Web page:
No sooner had the news broken that Andrey Karlov, the Russian ambassador to Turkey, had been assassinated than the comparisons to 1914 began to flow. Google searches for "Franz Ferdinand" briefly spiked. Bill Kristol tweeted that the headlines had "an alarming 1914-ish feel," and Owen Jones of the Guardian caught "a whiff of 1914 that is too pungent to be ignored." That year, Bosnian nationalist Gavrilo Princip assassinated Ferdinand, heir to the Austro-Hungarian throne, setting in motion events that would result in World War I, a globe-consuming fight that left 17 million dead and Europe in ruins.
Given the uncertainty of the current moment and the players involved, the pull toward such analogies is strong. But there is a real danger here, a danger that exists in any historical analogy that draws surface comparisons while ignoring particulars. Such analogies give us a false sense of security, even when the antecedents are horrific: a sense that we know what's coming next and how to respond, that everything is knowable and under control. But the reality is that we have no idea what comes next, and if we act too assuredly, too trapped within the analogy, the odds of miscalculating grow exponentially.
Let's take that World War I analogy. In 1914, Europe was a tinderbox in search of a spark. A system of alliances that had kept peace, more or less, for a half-century had failed to adapt to the new realities of expanded empires, modern warfare and decaying monarchies. What had once granted stability now almost assured chaos. The empires involved were too insecure to allow the moment of Ferdinand's assassination to pass. And when the dominoes fell, they fell with unimaginable consequences.
There are echoes with today, to be sure. Both Turkey and Russia are led by authoritarians anxious to show their power. Turkey is a member of NATO, an alliance system erected to counter Russian aggression. Add to that the instability in Europe and the United States, as well as the palpable fear that instability has created, and surely 2016 is 1914 redux.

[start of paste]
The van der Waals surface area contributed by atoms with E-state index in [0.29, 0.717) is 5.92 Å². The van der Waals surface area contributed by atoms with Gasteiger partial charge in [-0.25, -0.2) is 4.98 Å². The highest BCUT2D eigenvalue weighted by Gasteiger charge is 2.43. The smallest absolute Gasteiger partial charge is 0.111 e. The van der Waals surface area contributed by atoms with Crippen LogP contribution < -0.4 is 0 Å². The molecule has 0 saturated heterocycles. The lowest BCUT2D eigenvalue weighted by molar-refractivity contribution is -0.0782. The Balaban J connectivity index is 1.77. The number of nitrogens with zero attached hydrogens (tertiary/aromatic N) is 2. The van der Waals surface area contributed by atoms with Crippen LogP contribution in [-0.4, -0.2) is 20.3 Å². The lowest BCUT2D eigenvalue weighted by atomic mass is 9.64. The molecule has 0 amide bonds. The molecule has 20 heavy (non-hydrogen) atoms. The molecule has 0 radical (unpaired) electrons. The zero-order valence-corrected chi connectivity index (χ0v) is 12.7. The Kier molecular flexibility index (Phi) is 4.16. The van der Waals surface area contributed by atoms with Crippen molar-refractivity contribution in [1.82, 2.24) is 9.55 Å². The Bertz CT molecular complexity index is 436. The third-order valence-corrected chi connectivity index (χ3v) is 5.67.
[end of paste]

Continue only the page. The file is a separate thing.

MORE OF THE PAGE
But here is the problem with such analogies: They latch onto similarities, flattening the particulars of each historical moment. Which is why historical analogy is so dangerous in times like this. Russia is not itching for war with NATO. When it comes to testing NATO, Russia prefers to nudge the edges of the alliance, not strike at the heart of it. Witness Vladimir Putin's actions toward Ukraine. The annexation of Crimea is alarming, but Putin was unwilling to risk war by grabbing the rest of Ukraine, which he believes to be properly part of Russia. And in Syria, where Russia has been supporting the Assad regime, Putin was slow to enter the fight, preferring to offer political and munitions support for the first several years of the war rather than direct involvement. Why would he pick a fight with Turkey, a valuable U.S. ally and NATO member? If he does declare war on Turkey, he will not be acting predictably but in a manner entirely out of line with his recent actions.
The other issue with historical analogy is that it ignores, well, history. Before World War I, an alliance system had never resulted in such catastrophic outcomes. The very fact of the war — the knowledge every actor in the drama now carries — changes the calculation every player makes. In 1914, no one knew something like the Great War, with its destructive, devastating results, could happen. Now, everyone does.
We are in a season rife with historical analogy, with many Americans glancing fretfully toward Germany in the 1930s and 1940s, drawing on the experience of those decades to illuminate this one. But historical analogies can often obscure rather than enlighten, assert rather than explain. Easy historical analogies lead us to think we understand more about the world and the future than we do.
The truth is, we don't know what will happen next, nor the best way to respond. History provides lessons for the present, not spoilers for the future. As such, it should inform our understanding, not dictate it. Those who fail to learn from the past may be doomed to repeat it, but those who over-learn are doomed, as well.
*Hemmer is an assistant professor at the University of Virginia's Miler Center and author of "Messengers of the Right: Conservative Media and the Transformation of American Politics."